Sirius XM Radio Inc. v. Aura Multimedia Corporation et al

Filing 77

ORDER for 72 Report and Recommendations. For these reasons, the Court accepts and adopts the thorough and well-reasoned Report and Recommendation in its entirety. The Clerk of Court is directed to mail Mr. Burton a copy of this order by first c lass and certified mail. The Court requests that counsel for Plaintiff provide Mr. Burton with copies of unpublished cases cited in this decision pursuant to Local Rule 7.2 of the United States District Courts for the Southern and Eastern Districts of New York. SO ORDERED. (Signed by Judge Gregory H. Woods on 1/17/2023) (kv)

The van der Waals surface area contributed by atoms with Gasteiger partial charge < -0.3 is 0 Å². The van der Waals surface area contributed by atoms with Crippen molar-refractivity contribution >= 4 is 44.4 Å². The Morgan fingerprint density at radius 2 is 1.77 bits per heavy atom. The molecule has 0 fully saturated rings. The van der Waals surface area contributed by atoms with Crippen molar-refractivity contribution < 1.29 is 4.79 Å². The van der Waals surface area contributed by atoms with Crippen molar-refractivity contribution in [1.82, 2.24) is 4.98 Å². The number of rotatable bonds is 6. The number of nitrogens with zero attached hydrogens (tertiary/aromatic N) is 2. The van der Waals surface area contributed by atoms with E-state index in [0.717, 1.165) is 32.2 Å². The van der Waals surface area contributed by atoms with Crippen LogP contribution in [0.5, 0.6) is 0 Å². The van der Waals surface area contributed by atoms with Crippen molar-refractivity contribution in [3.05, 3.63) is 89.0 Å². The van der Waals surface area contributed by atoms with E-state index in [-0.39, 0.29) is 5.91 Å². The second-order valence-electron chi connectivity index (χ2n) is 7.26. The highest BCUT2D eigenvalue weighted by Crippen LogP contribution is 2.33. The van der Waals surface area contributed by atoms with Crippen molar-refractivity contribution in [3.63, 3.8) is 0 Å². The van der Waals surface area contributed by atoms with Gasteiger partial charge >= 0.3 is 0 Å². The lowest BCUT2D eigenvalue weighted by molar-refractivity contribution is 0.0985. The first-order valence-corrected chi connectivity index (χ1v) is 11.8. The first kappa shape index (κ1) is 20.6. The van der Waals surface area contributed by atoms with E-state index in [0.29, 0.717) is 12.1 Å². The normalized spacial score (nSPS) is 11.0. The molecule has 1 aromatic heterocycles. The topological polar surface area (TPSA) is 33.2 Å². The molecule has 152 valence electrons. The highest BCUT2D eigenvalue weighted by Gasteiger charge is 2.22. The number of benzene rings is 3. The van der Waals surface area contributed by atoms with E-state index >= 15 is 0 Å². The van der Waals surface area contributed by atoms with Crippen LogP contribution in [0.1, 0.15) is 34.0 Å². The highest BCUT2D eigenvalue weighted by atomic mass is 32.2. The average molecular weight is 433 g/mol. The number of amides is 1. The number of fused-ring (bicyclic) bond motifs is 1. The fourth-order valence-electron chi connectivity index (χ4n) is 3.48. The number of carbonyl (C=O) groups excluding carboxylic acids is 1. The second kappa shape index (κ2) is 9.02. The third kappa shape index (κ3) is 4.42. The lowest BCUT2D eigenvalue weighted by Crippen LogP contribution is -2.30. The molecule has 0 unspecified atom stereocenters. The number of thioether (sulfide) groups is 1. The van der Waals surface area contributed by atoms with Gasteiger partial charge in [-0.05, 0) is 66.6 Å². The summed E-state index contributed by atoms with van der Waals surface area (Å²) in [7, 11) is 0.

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Case 1:21-cv-06963-GHW-SDA Document 77 Filed 01/17/23 Page 1 of 7 UNITED STATES DISTRICT COURT SOUTHERN DISTRICT OF NEW YORK ----------------------------------------------------------------- X : SIRIUS XM RADIO INC., : : Plaintiff, : : -v : : AURA MULTIMEDIA CORPORATION, AURA : MULTIMEDIA TECHNOLOGIES COMPANY : LLC, and CLAYTON B. BURTON JR. : : Defendants. : : ----------------------------------------------------------------- X GREGORY H. WOODS, United States District Judge: USDC SDNY DOCUMENT ELECTRONICALLY FILED DOC #: _________________ DATE FILED: 1/17/2023 1:21-cv-06963-GHW ORDER On July 18, 2022, Magistrate Judge Aaron issued a Report and Recommendation (the “R&R”) recommending that the Court deny Defendant Clayton B. Burton, Jr.’s motion to dismiss the complaint on the grounds of lack of personal jurisdiction, improper venue, and failure to state a claim. For the reasons set forth below, the Report and Recommendation is accepted and adopted in its entirety. I. RELEVANT BACKGROUND For a more detailed recitation of Plaintiff’s claims, the Court refers the reader to Judge Aaron’s Report and Recommendation, which thoroughly and accurately summarizes the legal and factual issues involved in this litigation. Briefly: This case was filed in August of 2021. Dkt. No. 1 (“Compl.”). The complaint assets claims against two companies—Aura Multimedia Corporation and Aura Multimedia Technologies Company LLC (the “Corporate Defendants”)—and one individual, Clayton B. Burton, Jr. Plaintiff’s claims arise in part under the Lanham Act, 15 U.S.C. § 1125. Plaintiff also has asserted state law claims for breach of contract, unfair trade practices, and unfair competition. The Corporate Defendants have never appeared in this case. As a result, on April 12, 2022, Case 1:21-cv-06963-GHW-SDA Document 77 Filed 01/17/23 Page 2 of 7 Judge Aaron recommended that the Court enter default judgment against them. See Dkt. No. 61. The Court adopted that recommendation by Judge Aaron on April 27, 2022. See Dkt. No. 62. Consistent with Judge Aaron’s recommendation, the Court deferred the determination of damages against the Corporate Defendants until after the resolution of the claims against Mr. Burton. Id. Unlike the Corporate Defendants, Mr. Burton has appeared to defend himself in this case, albeit somewhat belatedly. See Dkt. No. 48. On February 7, 2022, Mr. Burton filed a motion to dismiss the complaint against him (the “Motion”). Dkt. No. 49. His Motion raised a number of arguments: ineffective service of process; lack of personal jurisdiction; improper venue; as well as failure to state a claim. Id. As the basis for his assertion that the complaint failed to state a claim, Mr. Burton’s argument focused principally on Plaintiff’s claims under the Lanham Act. In particular, Mr. Burton asserted that the complaint contained no more than “naked assertions” regarding his personal involvement in the alleged infringing activities. Id. at 2-3. Mr. Burton asserted that the actual facts would prove his innocence. Id. at 3 (“In fact, no such acts ever occurred.”). Judge Aaron issued a report recommending that the Court deny Mr. Burton’s motion to dismiss for improper service on April 6, 2022. Dkt. No. 60. At the same time, Judge Aaron recommended that the Court defer ruling on the other issues raised in the Motion to permit the parties to pursue discovery as to Mr. Burton’s arguments regarding the Court’s want of personal jurisdiction over him. The Court again adopted Judge Aaron’s recommendation without objection. See Dkt. No. 63. Judge Aaron issued the R&R that is the subject of this decision on July 18, 2022. In it, Judge Aaron reviewed the evidentiary record developed during jurisdictional discovery, as well as the other submissions presented by the parties. R&R at 6. Judge Aaron recommended that the Court deny Mr. Burton’s motion to dismiss on the grounds of lack of personal jurisdiction and improper venue. 2 Case 1:21-cv-06963-GHW-SDA Document 77 Filed 01/17/23 Page 3 of 7 Judge Aaron’s R&R also properly laid out the legal standards applicable to Plaintiff’s claims before recommending that the Court deny Mr. Burton’s motion to dismiss Plaintiff’s Lanham Act claims against him. Id. at 14-18. Mr. Burton timely objected to the R&R on August 3, 2022 (the “Objections”). 1 Dkt. No. 73. Mr. Burton did not object to Judge Aaron’s recommendation to deny his motion to dismiss for lack of personal jurisdiction and improper venue. Instead, his brief Objections targeted only the magistrate judge’s conclusions regarding the sufficiency of the Lanham Act claims. 2 Mr. Burton asserted that the R&R “appears to accept Plaintiff’s naked conclusory assertions” that he was “a moving active, conscious, force behind” the alleged infringement. Objections at 1. In addition to taking issue with the sufficiency of the allegations, Mr. Burton again asserted that the facts as they will ultimately be established are inconsistent with the facts alleged in the complaint: “all available evidence indicates that I was not involved with, managing or exercising control over the corporate defendant at the time of the alleged infringement.” Id. (emphasis omitted). Plaintiff filed a reply to the Objections on August 17, 2022. Dkt. No. 74. II. LEGAL STANDARD A district court reviewing a magistrate judge’s report and recommendation “may accept, reject, or modify, in whole or in part, the findings or recommendations made by the magistrate judge.” 28 U.S.C. § 636(b)(1). Parties may raise specific, written objections to the report and recommendation within fourteen days of receiving a copy of the report. Id.; see also Fed. R. Civ. P. 72(b)(2). Mr. Burton timely submitted the Objections by email on August 3, 2022, which was fifteen days after the report and recommendation was mailed to him on July 19, 2022. See Objections at 2; R&R at 19 (citing Fed. R. Civ. P. 6(a)(d) (providing three additional days beyond the fourteen-day deadline for filing written objections where service is made under Fed. R. Civ. P. 5(b)(2)(C), (D) or (F))); see also Fed. R. Civ. P. 5(b)(2)(C) (providing that “service is complete upon mailing” where a paper is served by mailing it to the person’s last known address). 2 Construed to raise the strongest arguments that they suggest, the Court understands the Objections to also contest the validity of the R&R’s recommendations regarding the common law unfair competition claims against Mr. Burton. 1 3 Case 1:21-cv-06963-GHW-SDA Document 77 Filed 01/17/23 Page 4 of 7 The Court reviews for clear error those parts of the report and recommendation to which no party has timely objected. 28 U.S.C. § 636(b)(1)(A); Lewis v. Zon, 573 F. Supp. 2d 804, 811 (S.D.N.Y. 2008). When a party timely objects to a magistrate’s report and recommendation, a district court reviews, de novo, “those portions of the report or specified proposed findings or recommendations to which objection is made.” 28 U.S.C. § 636(b)(1). “To the extent, however, that the party makes only conclusory or general arguments, or simply reiterates the original arguments, the Court will review the Report strictly for clear error.” Indymac Bank, F.S.B. v. Nat’l Settlement Agency, Inc., No. 07 Civ. 6865 (LTS)(GWG), 2008 WL 4810043, at *1 (S.D.N.Y. Nov.3, 2008); see also Ortiz v. Barkley, 558 F. Supp. 2d 444, 451 (S.D.N.Y. 2008) (“Reviewing courts should review a report and recommendation for clear error where objections are merely perfunctory responses, argued in an attempt to engage the district court in a rehashing of the same arguments set forth in the original petition.”) (citation and internal quotation marks omitted). “Objections of this sort are frivolous, general and conclusory and would reduce the magistrate’s work to something akin to a meaningless dress rehearsal. The purpose of the Federal Magistrates Act was to promote efficiency of the judiciary, not undermine it by allowing parties to relitigate every argument which it presented to the Magistrate Judge.” Vega v. Artuz, No. 97 Civ. 3775 (LTS)(JCF), 2002 WL 31174466, at *1 (S.D.N.Y. Sept. 30, 2002) (citations and internal quotation marks omitted). Finally, “it is established law that a district judge will not consider new arguments raised in objections to a magistrate judge’s report and recommendation that could have been raised before the magistrate but were not.” Sci. Components Corp. v. Sirenza Microdevices, Inc., No. 03 Civ. 1851 (NGG)(RML), 2006 WL 2524187, at *2 (E.D.N.Y. Aug. 30, 2006). As with all pro se filings, this Court must liberally construe Mr. Burton’s Objections “to raise the strongest arguments that they suggest.” Triestman v. Fed. Bureau of Prisons, 470 F.3d 471, 474 (2d Cir. 2006) (quoting Pabon v. Wright, 459 F.3d 241, 248 (2d Cir. 2006)); see also, e.g., Erickson v. Pardus, 4 Case 1:21-cv-06963-GHW-SDA Document 77 Filed 01/17/23 Page 5 of 7 551 U.S. 89, 94 (2007) (“A document filed pro se is ‘to be liberally construed’ . . . .” (citation omitted)). “Pro se parties are generally accorded leniency when making objections. Nonetheless, even a pro se party’s objections to a Report and Recommendation must be specific and clearly aimed at particular findings in the magistrate’s proposal, such that no party be allowed a ‘second bite at the apple’ by simply relitigating a prior argument.” Pinkney v. Progressive Home Health Servs., No. 06CIV.5023(LTS)(JCF), 2008 WL 2811816, at *1 (S.D.N.Y. July 21, 2008), aff’d, 367 F. App’x 210 (2d Cir. 2010) (internal citations omitted). III. ANALYSIS Mr. Burton does not object to the R&R’s recommendations that his motion to dismiss be denied on the grounds that the Court lacks personal jurisdiction over him and that this Court is an improper venue. Similarly, Mr. Burton does not object to the R&R’s recommendation that the Court deny his Motion to the extent that it can be read as a motion to dismiss any claims against him under New York’s General Business Law. The Court has reviewed those parts of the R&R for clear error and finds none. Mr. Burton’s objections to the R&R’s recommendation that the Court deny his motion to dismiss for failure to state a claim under the Lanham Act is meritless. The Court has reviewed that recommendation de novo. Having done so, the Court adopts the R&R in full. Mr. Burton does not point to any error in the R&R’s description of the legal standard applicable to the claims: rightly so, because the legal standard applied by the R&R is accurate. The R&R correctly concluded that the complaint plausibly states a claim against Mr. Burton under the Lanham Act. As Judge Aaron wrote, “[t]he alleged violations arose from the continued use of Sirius trademarks on the Aura Multimedia Corp. website after the 2016 Distribution Agreement was terminated.” R&R at 17. Mr. Burton is alleged to have been the manager and president, respectively, of each of the Corporate Defendants. Compl. ¶ 9. He signed the relevant 5 Case 1:21-cv-06963-GHW-SDA Document 77 Filed 01/17/23 Page 6 of 7 agreement and was, in accordance with its terms, sent notice of its termination. Id. ¶¶ 13-14, 16-17. Despite the termination, the allegedly infringing marks continued to appear on the Aura Multimedia Corp. website until at least August 2021. Id. ¶¶ 21-22, 25. Contrary to the argument presented in the Objections, these allegations are not merely conclusory. They provide sufficient factual enhancement for the Court to conclude that Mr. Burton was the moving, active, and conscious force behind the Corporate Defendants’ alleged infringement. 3 Mr. Burton’s Objections also founder on a fundamental principle: in the context of a motion to dismiss, the Court accepts the allegations in the complaint as true. It may ultimately prove to be, as Mr. Burton asserts in his Motion and Objections, that he was no longer involved in the operations of the Corporate Defendants at the time of the alleged infringement, and that, as a result, he was not the moving, conscious force behind the alleged infringement. But the Court does not consider Mr. Burton’s facts at this time: it accepts the complaint’s facts as true. At a later stage in the proceedings, Mr. Burton will have the opportunity to have the Court, or a finder of fact, consider the version of events that he has presented to the Court. Mr. Burton’s Objections to the Report and Recommendation, however, are meritless. IV. CONCLUSION For these reasons, the Court accepts and adopts the thorough and well-reasoned Report and Recommendation in its entirety. The Clerk of Court is directed to mail Mr. Burton a copy of this order by first class and certified mail. The Court requests that counsel for Plaintiff provide Mr. Burton with copies of unpublished cases cited in this decision pursuant to Local Rule 7.2 of the United States District 3 For the same reasons, the R&R’s recommendation that the Court deny Mr. Burton’s Motion to the extent it attacks any unfair competition claims brought against him under New York law is sound. As the R&R notes, “claims for unfair competition under New York common law mirror the Lanham Act claims.” R&R at 18. 6 Case 1:21-cv-06963-GHW-SDA Document 77 Filed 01/17/23 Page 7 of 7 Courts for the Southern and Eastern Districts of New York. SO ORDERED. Dated: January 17, 2023 New York, New York _____________________________________ GREGORY H. WOODS United States District Judge 7